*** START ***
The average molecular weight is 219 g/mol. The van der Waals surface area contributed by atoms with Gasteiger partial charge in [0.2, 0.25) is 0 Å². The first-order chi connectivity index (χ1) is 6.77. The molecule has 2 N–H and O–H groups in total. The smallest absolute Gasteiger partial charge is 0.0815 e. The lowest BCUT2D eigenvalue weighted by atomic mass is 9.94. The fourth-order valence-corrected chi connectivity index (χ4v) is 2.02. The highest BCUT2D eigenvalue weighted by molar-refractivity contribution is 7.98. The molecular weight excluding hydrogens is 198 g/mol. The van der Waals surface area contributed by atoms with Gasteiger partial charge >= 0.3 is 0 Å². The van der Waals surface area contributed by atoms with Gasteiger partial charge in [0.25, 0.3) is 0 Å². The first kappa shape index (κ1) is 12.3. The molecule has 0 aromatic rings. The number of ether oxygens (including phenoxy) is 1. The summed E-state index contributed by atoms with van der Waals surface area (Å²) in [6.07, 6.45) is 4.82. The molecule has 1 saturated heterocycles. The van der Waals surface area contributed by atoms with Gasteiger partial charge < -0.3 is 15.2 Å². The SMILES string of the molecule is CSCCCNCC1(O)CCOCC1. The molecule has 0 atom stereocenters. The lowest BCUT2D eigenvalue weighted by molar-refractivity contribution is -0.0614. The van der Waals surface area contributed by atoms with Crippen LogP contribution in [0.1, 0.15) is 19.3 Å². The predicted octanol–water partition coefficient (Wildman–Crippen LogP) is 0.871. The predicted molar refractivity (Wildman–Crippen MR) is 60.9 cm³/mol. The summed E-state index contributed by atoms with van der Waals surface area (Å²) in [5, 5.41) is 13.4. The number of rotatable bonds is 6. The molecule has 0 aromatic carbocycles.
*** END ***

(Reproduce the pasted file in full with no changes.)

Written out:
The average molecular weight is 219 g/mol. The van der Waals surface area contributed by atoms with Gasteiger partial charge in [0.2, 0.25) is 0 Å². The first-order chi connectivity index (χ1) is 6.77. The molecule has 2 N–H and O–H groups in total. The smallest absolute Gasteiger partial charge is 0.0815 e. The lowest BCUT2D eigenvalue weighted by atomic mass is 9.94. The fourth-order valence-corrected chi connectivity index (χ4v) is 2.02. The highest BCUT2D eigenvalue weighted by molar-refractivity contribution is 7.98. The molecular weight excluding hydrogens is 198 g/mol. The van der Waals surface area contributed by atoms with Gasteiger partial charge >= 0.3 is 0 Å². The van der Waals surface area contributed by atoms with Gasteiger partial charge in [0.25, 0.3) is 0 Å². The first kappa shape index (κ1) is 12.3. The molecule has 0 aromatic rings. The number of ether oxygens (including phenoxy) is 1. The summed E-state index contributed by atoms with van der Waals surface area (Å²) in [6.07, 6.45) is 4.82. The molecule has 1 saturated heterocycles. The van der Waals surface area contributed by atoms with Gasteiger partial charge < -0.3 is 15.2 Å². The SMILES string of the molecule is CSCCCNCC1(O)CCOCC1. The molecule has 0 atom stereocenters. The lowest BCUT2D eigenvalue weighted by molar-refractivity contribution is -0.0614. The van der Waals surface area contributed by atoms with Crippen LogP contribution in [0.1, 0.15) is 19.3 Å². The predicted octanol–water partition coefficient (Wildman–Crippen LogP) is 0.871. The predicted molar refractivity (Wildman–Crippen MR) is 60.9 cm³/mol. The summed E-state index contributed by atoms with van der Waals surface area (Å²) in [5, 5.41) is 13.4. The number of rotatable bonds is 6. The molecule has 0 aromatic carbocycles.